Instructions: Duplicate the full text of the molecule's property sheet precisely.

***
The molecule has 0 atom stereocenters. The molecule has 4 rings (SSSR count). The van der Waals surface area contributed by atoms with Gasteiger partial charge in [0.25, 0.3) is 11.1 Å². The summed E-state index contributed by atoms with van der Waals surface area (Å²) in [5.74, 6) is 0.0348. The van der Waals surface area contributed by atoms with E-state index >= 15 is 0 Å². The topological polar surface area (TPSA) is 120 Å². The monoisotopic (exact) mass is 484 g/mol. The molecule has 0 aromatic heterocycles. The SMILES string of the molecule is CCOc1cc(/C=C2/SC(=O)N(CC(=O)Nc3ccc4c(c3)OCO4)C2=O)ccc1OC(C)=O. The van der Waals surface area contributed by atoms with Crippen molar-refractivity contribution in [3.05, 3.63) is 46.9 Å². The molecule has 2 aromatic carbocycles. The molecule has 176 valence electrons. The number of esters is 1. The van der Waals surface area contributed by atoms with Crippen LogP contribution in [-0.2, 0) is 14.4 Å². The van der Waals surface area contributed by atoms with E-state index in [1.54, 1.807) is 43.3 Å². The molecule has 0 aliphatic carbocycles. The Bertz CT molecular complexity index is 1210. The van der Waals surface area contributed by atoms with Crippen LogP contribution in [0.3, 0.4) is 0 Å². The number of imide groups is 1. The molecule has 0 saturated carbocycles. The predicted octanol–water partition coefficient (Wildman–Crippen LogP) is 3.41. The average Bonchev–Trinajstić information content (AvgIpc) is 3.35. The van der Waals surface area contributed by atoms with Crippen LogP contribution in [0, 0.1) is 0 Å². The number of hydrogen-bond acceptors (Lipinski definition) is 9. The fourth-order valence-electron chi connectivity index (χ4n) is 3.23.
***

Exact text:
The molecule has 0 atom stereocenters. The molecule has 4 rings (SSSR count). The van der Waals surface area contributed by atoms with Gasteiger partial charge in [0.25, 0.3) is 11.1 Å². The summed E-state index contributed by atoms with van der Waals surface area (Å²) in [5.74, 6) is 0.0348. The van der Waals surface area contributed by atoms with E-state index >= 15 is 0 Å². The topological polar surface area (TPSA) is 120 Å². The monoisotopic (exact) mass is 484 g/mol. The molecule has 0 aromatic heterocycles. The SMILES string of the molecule is CCOc1cc(/C=C2/SC(=O)N(CC(=O)Nc3ccc4c(c3)OCO4)C2=O)ccc1OC(C)=O. The van der Waals surface area contributed by atoms with Crippen molar-refractivity contribution in [3.05, 3.63) is 46.9 Å². The molecule has 2 aromatic carbocycles. The molecule has 176 valence electrons. The number of esters is 1. The van der Waals surface area contributed by atoms with Crippen LogP contribution in [-0.2, 0) is 14.4 Å². The van der Waals surface area contributed by atoms with E-state index in [1.54, 1.807) is 43.3 Å². The molecule has 0 aliphatic carbocycles. The Bertz CT molecular complexity index is 1210. The van der Waals surface area contributed by atoms with Crippen LogP contribution in [0.3, 0.4) is 0 Å². The number of imide groups is 1. The molecule has 0 saturated carbocycles. The predicted octanol–water partition coefficient (Wildman–Crippen LogP) is 3.41. The average Bonchev–Trinajstić information content (AvgIpc) is 3.35. The van der Waals surface area contributed by atoms with Crippen LogP contribution in [0, 0.1) is 0 Å². The number of hydrogen-bond acceptors (Lipinski definition) is 9. The fourth-order valence-electron chi connectivity index (χ4n) is 3.23.